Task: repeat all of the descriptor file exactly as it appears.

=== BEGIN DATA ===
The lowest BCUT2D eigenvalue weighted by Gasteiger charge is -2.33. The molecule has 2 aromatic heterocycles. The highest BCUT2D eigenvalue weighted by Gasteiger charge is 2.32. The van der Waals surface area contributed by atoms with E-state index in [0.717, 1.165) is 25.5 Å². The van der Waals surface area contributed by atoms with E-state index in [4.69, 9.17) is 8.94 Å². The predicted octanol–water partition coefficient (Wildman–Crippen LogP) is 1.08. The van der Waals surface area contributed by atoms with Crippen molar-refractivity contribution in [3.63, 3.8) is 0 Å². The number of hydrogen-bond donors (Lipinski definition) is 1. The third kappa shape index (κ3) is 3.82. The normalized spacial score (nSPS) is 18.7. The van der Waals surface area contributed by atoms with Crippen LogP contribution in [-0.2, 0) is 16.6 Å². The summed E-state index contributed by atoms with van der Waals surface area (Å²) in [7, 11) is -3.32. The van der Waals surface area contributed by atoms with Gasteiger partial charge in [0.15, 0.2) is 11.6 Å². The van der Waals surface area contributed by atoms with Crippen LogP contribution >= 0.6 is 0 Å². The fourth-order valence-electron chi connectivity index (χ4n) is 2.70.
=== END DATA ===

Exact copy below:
The lowest BCUT2D eigenvalue weighted by Gasteiger charge is -2.33. The molecule has 2 aromatic heterocycles. The highest BCUT2D eigenvalue weighted by Gasteiger charge is 2.32. The van der Waals surface area contributed by atoms with E-state index in [0.717, 1.165) is 25.5 Å². The van der Waals surface area contributed by atoms with E-state index in [4.69, 9.17) is 8.94 Å². The predicted octanol–water partition coefficient (Wildman–Crippen LogP) is 1.08. The van der Waals surface area contributed by atoms with Crippen molar-refractivity contribution in [3.63, 3.8) is 0 Å². The number of hydrogen-bond donors (Lipinski definition) is 1. The third kappa shape index (κ3) is 3.82. The normalized spacial score (nSPS) is 18.7. The van der Waals surface area contributed by atoms with Crippen LogP contribution in [-0.2, 0) is 16.6 Å². The summed E-state index contributed by atoms with van der Waals surface area (Å²) in [7, 11) is -3.32. The van der Waals surface area contributed by atoms with Gasteiger partial charge in [0.15, 0.2) is 11.6 Å². The van der Waals surface area contributed by atoms with Crippen LogP contribution >= 0.6 is 0 Å². The fourth-order valence-electron chi connectivity index (χ4n) is 2.70.